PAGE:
Poland yesterday farewelled the last of the 96 who perished in the Smoleńsk disaster, which claimed the lives of the president Lech Kaczyński, his wife Maria Kaczyńska, and scores of important Polish officials. Although the official week of mourning came to a close more than 10 days ago, it is only today that the Polish people have started to move on to more pragmatic concerns.

With the shift comes the news that the President’s identical twin brother, and head of the opposition, Jarosław Kaczyński is now to run in the presidential elections. Of the four candidates who had originally planned to run for office in October, the only one who was not on board the ill-fated plane was Bronisław Komorowski, the now acting-President. Each of the other three candidates perished, including Lech Kaczyńśki, who had been seeking a second term. Jarosław Kaczyński has now stepped in to replace him as candidate.

Although approval ratings indicate that the centrist Komorowski is enjoying the support of more than half of Poland — twice as much as Jarosław Kaczyński — there is still concern that much may change in the next eight weeks. If the expedited June 20th elections require another round, they may coincide with Poland’s annual holiday  period, taking away many the voters who would otherwise vote against  Kaczyński and his right-wing Law and Peace party.

Sceptical of the EU, deliberately unco-operative with their Russian and German neighbours, the Kaczyński brothers maintained a nationalistic, pro-Catholic political line, with much of their support coming from rural, Catholic Poland. They were anti-abortion, homophobic and at odds with the EU’s stance on capital punishment. They actively pushed for the vetting of figures suspected of previous involvement with communist authorities  —  creating a powerful institution to look into such claims. The government lead by Jarosław Kaczyński in 2007 was so unpopular that it had to be dissolved, and new elections called.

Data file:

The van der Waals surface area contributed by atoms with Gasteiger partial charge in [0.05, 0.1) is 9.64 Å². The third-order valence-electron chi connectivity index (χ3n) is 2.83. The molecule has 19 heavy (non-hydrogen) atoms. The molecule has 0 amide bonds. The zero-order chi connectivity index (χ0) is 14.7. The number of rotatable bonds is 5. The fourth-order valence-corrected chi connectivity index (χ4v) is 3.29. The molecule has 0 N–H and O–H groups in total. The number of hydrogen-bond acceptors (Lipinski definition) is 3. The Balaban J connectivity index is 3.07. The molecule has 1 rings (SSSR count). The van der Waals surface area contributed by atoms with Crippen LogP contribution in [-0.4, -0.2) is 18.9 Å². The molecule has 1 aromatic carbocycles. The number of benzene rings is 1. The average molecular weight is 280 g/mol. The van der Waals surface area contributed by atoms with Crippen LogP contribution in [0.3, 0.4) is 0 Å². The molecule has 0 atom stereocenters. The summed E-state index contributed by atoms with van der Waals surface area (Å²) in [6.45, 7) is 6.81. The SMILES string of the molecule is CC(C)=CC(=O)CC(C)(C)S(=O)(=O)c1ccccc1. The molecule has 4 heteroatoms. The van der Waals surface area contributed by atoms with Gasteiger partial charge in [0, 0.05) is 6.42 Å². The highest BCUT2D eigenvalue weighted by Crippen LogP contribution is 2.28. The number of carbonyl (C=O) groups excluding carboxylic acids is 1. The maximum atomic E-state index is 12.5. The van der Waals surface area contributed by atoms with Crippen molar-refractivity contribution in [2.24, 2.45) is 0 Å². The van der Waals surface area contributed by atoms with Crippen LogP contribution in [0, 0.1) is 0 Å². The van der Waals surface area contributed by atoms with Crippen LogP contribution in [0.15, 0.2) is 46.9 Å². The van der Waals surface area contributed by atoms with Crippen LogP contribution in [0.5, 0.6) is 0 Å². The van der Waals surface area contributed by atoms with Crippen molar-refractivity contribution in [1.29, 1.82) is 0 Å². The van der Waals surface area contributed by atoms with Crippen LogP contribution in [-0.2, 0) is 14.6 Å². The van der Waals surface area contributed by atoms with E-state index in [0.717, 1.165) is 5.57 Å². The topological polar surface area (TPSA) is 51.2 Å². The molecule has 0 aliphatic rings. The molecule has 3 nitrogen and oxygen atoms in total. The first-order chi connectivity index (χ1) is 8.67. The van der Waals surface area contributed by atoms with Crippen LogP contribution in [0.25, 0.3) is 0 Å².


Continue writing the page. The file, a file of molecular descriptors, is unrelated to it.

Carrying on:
Yet some worry that burying Lech Kaczyńśki on top of Wawel hill, an honour previously reserved for dead kings, poets and famous military figures, has only lead to the mythologising of a president who was himself deeply unpopular at the time of his death. Jarosław Kaczyński’s promise to continue his brother’s mission, in the capacity of president, as well as the eulogising at the hands of a powerful Catholic church, could secure Lech Kaczyńśki’s legacy as that of martyr, instead of failed politician.

Of similar concern is Komorowski’s pre-electoral role, which remains precarious. As speaker of the house, he automatically became acting-President after Kaczyński’s death. Although such a role carries all the same responsibilities as that of an elected president, he cannot be seen to be exercising political influence, especially with his Civic Platform party enjoying a majority in parliament. This, however, is not an easy balance to strike. Many important people perished alongside Lech Kaczyński, including the head of the Central Bank, the top army generals, and the director of the National Institute of Remembrance, all of whom the acting-President is now seeking to replace. For Komorowski, acting too little could be as dangerous as acting too much.

Despite the turmoil, the Polish public is optimistic. Although there are concerns Kaczyński may once more be elected, there is also hope that the Smoleńsk tragedy will herald a new period of politics. For a young democracy, whose political campaigns have often been littered with slander and litigation and who has recently suffered a great shock, a calmer, more diplomatic politics is now very much desired.

Peter Fray

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